The Impact of an Online Training Program About Cancer Clinical Trials on Primary Care Physicians’ Knowledge, Attitudes and Beliefs, and Behavior
Patient participation in cancer clinical trials (CCTs), is critical to the discovery of new treatments and medications. CCTs are becoming a measure for quality cancer care, and therapies offered through clinical trials are being considered the preferred treatment choice for physicians and patients.
But patient participation in CCTs remains low. Research has shown that primary care providers (PCPs) play a critical role in influencing whether cancer patients choose to participate in cancer clinical trials. Yet only a small number of surveyed PCPs reported discussing the possibility of participation in clinical trials with their patients.
To understand why PCPs may or may not discuss clinical trial participation with patients, a team of researchers led by University of Florida College of Journalism and Communications (UFCJC) Public Relations Associate Professor Carma Bylund, developed an online educational course for providers. The course provided clinical trial education, and allowed the researchers to analyze providers’ knowledge, attitudes and beliefs, and behaviors toward cancer clinical trials.
The training focused on addressing common myths about clinical trials: that helping patients gain access to cancer clinical trials would take too much time, that the topic should only occur with the oncologist, or that clinical trials are only for patients who have no other options.
The success of the coursework was based on pre- and post-course assessments in three areas: reaction, learning, and behavior of PCPs. The post-test survey focused on the interaction with the content and the quality of the content, and asked participants to describe any changes they planned to implement. A three-month post-course survey asked participants to report any changes to their practice since the training.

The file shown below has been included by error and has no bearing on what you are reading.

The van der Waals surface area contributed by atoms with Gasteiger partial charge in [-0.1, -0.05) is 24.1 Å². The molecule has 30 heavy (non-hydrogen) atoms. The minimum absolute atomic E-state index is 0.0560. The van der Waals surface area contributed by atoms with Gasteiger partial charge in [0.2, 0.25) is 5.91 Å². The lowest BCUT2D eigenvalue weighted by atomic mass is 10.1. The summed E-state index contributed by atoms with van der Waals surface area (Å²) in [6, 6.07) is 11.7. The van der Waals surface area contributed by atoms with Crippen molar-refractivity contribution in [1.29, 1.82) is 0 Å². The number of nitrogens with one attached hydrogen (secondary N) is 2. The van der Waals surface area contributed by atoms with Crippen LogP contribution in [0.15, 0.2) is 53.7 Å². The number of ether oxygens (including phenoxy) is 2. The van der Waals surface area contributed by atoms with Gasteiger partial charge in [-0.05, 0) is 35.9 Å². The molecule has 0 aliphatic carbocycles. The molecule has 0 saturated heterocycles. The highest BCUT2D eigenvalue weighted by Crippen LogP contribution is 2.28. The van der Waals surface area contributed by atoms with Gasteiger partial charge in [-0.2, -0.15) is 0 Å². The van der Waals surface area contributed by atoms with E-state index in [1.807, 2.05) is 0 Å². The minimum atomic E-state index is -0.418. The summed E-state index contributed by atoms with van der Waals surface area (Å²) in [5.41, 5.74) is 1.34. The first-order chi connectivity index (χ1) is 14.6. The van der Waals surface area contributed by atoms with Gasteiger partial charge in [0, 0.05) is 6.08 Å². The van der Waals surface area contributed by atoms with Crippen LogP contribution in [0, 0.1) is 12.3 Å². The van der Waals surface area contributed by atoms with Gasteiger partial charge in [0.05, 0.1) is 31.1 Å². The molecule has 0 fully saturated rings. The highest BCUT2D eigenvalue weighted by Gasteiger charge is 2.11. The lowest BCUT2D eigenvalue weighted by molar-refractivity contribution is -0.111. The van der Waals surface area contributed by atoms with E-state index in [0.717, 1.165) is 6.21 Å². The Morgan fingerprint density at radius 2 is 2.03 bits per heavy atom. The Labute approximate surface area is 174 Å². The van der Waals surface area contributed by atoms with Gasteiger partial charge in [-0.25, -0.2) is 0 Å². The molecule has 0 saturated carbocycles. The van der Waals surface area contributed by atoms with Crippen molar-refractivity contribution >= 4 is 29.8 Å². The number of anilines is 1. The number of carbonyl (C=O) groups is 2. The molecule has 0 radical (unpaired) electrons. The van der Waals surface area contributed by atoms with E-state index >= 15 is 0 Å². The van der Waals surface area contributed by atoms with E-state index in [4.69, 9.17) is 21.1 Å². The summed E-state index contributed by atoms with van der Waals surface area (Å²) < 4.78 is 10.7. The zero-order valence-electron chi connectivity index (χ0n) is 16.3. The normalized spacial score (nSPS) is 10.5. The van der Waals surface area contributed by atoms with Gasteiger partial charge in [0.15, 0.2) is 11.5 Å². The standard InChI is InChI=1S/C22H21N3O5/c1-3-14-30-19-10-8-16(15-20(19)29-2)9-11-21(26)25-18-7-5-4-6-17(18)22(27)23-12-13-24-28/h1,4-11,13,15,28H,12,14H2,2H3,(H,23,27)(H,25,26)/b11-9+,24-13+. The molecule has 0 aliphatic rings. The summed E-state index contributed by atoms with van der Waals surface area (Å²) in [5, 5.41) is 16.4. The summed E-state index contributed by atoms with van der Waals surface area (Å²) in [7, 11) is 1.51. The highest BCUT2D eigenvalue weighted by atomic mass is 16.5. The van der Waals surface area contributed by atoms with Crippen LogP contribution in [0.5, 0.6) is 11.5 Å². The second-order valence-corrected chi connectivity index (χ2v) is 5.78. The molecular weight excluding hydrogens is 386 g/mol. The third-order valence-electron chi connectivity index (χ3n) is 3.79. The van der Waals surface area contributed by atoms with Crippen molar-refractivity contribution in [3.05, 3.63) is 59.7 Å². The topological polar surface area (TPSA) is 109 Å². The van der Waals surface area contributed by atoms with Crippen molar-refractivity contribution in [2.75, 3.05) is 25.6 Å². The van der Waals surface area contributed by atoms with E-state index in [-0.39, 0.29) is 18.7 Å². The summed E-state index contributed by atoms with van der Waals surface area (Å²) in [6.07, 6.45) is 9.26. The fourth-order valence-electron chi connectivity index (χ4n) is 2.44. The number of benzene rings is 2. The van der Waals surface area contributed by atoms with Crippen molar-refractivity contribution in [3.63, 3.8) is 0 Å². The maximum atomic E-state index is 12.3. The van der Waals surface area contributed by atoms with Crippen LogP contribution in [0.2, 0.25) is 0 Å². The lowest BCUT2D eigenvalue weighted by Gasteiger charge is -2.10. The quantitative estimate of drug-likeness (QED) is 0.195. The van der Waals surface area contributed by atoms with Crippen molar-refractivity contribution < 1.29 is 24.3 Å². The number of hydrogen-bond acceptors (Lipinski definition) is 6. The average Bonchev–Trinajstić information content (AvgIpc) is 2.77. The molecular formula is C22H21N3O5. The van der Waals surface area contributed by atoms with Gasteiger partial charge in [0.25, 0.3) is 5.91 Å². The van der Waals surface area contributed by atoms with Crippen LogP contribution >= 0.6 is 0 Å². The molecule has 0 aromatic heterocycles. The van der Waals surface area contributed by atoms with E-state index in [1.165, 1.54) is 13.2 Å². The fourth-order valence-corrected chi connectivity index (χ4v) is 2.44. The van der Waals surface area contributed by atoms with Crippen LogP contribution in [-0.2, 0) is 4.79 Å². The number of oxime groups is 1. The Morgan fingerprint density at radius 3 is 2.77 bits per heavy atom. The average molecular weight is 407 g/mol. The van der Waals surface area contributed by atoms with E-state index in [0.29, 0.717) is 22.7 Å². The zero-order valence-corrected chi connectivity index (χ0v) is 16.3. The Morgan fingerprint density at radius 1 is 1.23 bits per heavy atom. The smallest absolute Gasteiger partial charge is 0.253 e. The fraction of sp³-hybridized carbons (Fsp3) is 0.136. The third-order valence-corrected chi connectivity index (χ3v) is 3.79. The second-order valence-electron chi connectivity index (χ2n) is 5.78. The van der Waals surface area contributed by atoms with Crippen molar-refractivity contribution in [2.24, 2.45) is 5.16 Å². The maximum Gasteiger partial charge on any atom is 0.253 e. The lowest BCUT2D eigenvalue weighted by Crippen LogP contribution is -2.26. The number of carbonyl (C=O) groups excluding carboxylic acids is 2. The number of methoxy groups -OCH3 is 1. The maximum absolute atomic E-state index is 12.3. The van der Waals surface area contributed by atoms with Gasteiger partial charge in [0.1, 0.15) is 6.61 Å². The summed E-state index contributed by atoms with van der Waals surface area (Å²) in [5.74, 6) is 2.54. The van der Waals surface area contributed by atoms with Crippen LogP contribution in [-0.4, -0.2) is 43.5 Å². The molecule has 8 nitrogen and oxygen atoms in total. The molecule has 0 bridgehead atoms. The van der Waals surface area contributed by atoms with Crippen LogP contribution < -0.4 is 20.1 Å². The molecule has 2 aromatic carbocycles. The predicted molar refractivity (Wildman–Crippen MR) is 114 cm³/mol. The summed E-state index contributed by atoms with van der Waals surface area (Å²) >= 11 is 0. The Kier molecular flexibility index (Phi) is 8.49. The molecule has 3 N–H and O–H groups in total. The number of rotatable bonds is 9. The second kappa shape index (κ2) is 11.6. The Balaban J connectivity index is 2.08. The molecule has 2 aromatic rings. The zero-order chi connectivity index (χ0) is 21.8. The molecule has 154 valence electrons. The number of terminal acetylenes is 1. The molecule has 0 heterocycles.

Results showed that primary care providers reacted positively to the course and that the course increased knowledge on the subject, which was sustained over a three-month period. However, there was little impact on the participants’ attitudes and beliefs. Nevertheless, as a result of the training, a majority of PCPs who had the opportunity reported talking to their patients about cancer clinical trials or encouraged patients to consider clinical trials.
Researchers believe that future research should compare varying lengths of course and types of delivery (to determine the most effective training methods), look at lasting course outcomes past a 3-month period, widen the geographic area, and measure the actual impact of the intervention on patient outcomes.
The original article, “The Impact of an Online Training Program About Cancer Clinical Trials on Primary Care Physicians’ Knowledge, Attitudes and Beliefs, and Behavior,” was published in the Journal of Cancer Education, March 2020.
Authors: Carma Bylund, Margo Michaels, Elisa S. Weiss, Shilpa Patel Thomas A. D’Agostino, Maria Christina Binz-Scharf andDiane McKee.
This summary was written by Jayni Morris, a student in the UFCJC Professional Master’s program.